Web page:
NEW YORK, Nov 3 (Reuters) - Bond investors raised their net bearish, or short, bets on longer-dated U.S. Treasuries relative to their bullish, or long, bets to the highest level since mid-August, according to a J.P. Morgan survey released on Tuesday.
They have reduced their holdings in longer-dated U.S. government debt since last week after the Federal Reserve left the door open to ending its near-zero interest rate policy at its Dec. 15-16 policy meeting.
The sell-off in longer-dated Treasuries lifted benchmark 10-year yields to their highest in more than five weeks at 2.20 percent on Tuesday.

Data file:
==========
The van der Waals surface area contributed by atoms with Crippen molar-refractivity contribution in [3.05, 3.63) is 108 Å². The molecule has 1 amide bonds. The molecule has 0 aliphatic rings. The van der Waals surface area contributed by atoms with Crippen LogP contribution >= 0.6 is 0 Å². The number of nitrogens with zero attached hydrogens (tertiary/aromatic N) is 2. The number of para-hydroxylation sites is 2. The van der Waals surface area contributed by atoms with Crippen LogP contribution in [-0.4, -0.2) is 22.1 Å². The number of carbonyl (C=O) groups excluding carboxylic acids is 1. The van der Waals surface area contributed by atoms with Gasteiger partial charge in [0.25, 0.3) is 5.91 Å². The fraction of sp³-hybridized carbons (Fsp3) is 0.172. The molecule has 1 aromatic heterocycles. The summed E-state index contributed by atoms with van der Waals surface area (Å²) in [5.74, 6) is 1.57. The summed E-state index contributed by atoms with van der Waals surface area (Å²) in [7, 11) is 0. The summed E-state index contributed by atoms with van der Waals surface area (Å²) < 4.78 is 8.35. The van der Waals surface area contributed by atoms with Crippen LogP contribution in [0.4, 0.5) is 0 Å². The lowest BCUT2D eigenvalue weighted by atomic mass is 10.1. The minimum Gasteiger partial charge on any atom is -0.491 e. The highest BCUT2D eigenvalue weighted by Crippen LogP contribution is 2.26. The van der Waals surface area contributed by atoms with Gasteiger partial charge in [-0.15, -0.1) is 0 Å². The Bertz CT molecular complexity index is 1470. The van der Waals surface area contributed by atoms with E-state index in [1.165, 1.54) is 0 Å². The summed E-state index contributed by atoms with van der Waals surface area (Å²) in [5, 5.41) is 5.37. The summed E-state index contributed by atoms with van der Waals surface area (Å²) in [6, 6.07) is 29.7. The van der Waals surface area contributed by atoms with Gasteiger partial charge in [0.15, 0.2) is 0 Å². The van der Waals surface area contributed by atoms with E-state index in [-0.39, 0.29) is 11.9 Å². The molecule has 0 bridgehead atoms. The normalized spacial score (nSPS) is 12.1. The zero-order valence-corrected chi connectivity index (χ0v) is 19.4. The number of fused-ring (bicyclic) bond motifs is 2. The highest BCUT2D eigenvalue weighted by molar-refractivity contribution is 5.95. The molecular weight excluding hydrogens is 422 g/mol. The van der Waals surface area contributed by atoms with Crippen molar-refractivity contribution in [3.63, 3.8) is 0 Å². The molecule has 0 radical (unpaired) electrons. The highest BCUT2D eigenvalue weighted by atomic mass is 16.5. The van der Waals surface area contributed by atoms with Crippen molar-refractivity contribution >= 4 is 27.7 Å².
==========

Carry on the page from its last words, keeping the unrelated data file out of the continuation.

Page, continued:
The share of "short" investors who said on Monday they were holding fewer longer-dated Treasuries than their benchmarks rose to 24 percent from 17 percent last week.
The share of "long" investors who said on Monday they were holding more longer-dated U.S. government debt than their portfolio benchmarks fell to 13 percent from 16 percent the previous week.
The share of short investors was greater than the share of long investors by 11 percentage points, up from 1 point last week. This was the most net shorts since Aug. 17, J.P. Morgan said.
Three weeks ago, long investors outnumbered shorts by 3 points, which was the most net longs since April 7, 2014.
The share of "neutral" investors who said they were holding amounts of longer-dated Treasuries that match their benchmarks fell to 63 percent from 67 percent last week. (Reporting by Richard Leong; Editing by Jonathan Oatis)